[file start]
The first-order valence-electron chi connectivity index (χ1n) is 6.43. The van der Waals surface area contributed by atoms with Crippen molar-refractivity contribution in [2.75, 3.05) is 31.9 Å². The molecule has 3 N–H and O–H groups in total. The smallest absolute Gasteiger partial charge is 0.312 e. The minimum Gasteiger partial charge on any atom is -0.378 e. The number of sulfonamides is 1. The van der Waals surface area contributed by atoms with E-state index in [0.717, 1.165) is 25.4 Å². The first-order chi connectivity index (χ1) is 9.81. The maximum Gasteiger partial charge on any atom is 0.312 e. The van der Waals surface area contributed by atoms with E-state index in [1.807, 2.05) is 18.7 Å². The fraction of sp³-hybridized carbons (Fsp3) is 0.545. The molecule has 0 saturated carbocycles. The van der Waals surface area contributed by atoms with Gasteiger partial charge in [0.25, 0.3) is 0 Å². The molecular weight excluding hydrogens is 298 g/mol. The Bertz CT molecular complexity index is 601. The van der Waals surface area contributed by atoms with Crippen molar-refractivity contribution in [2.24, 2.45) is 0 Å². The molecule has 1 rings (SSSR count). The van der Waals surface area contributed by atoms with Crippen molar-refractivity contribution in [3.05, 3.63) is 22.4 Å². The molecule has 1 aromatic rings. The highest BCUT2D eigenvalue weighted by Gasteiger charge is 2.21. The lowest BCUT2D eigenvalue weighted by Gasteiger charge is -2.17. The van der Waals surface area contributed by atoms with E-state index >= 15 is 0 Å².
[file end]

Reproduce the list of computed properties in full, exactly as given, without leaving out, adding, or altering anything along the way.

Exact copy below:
The first-order valence-electron chi connectivity index (χ1n) is 6.43. The van der Waals surface area contributed by atoms with Crippen molar-refractivity contribution in [2.75, 3.05) is 31.9 Å². The molecule has 3 N–H and O–H groups in total. The smallest absolute Gasteiger partial charge is 0.312 e. The minimum Gasteiger partial charge on any atom is -0.378 e. The number of sulfonamides is 1. The van der Waals surface area contributed by atoms with E-state index in [0.717, 1.165) is 25.4 Å². The first-order chi connectivity index (χ1) is 9.81. The maximum Gasteiger partial charge on any atom is 0.312 e. The van der Waals surface area contributed by atoms with E-state index in [1.807, 2.05) is 18.7 Å². The fraction of sp³-hybridized carbons (Fsp3) is 0.545. The molecule has 0 saturated carbocycles. The van der Waals surface area contributed by atoms with Gasteiger partial charge in [0.25, 0.3) is 0 Å². The molecular weight excluding hydrogens is 298 g/mol. The Bertz CT molecular complexity index is 601. The van der Waals surface area contributed by atoms with Crippen molar-refractivity contribution in [2.24, 2.45) is 0 Å². The molecule has 1 rings (SSSR count). The van der Waals surface area contributed by atoms with Crippen molar-refractivity contribution in [3.05, 3.63) is 22.4 Å². The molecule has 1 aromatic rings. The highest BCUT2D eigenvalue weighted by Gasteiger charge is 2.21. The lowest BCUT2D eigenvalue weighted by Gasteiger charge is -2.17. The van der Waals surface area contributed by atoms with E-state index >= 15 is 0 Å².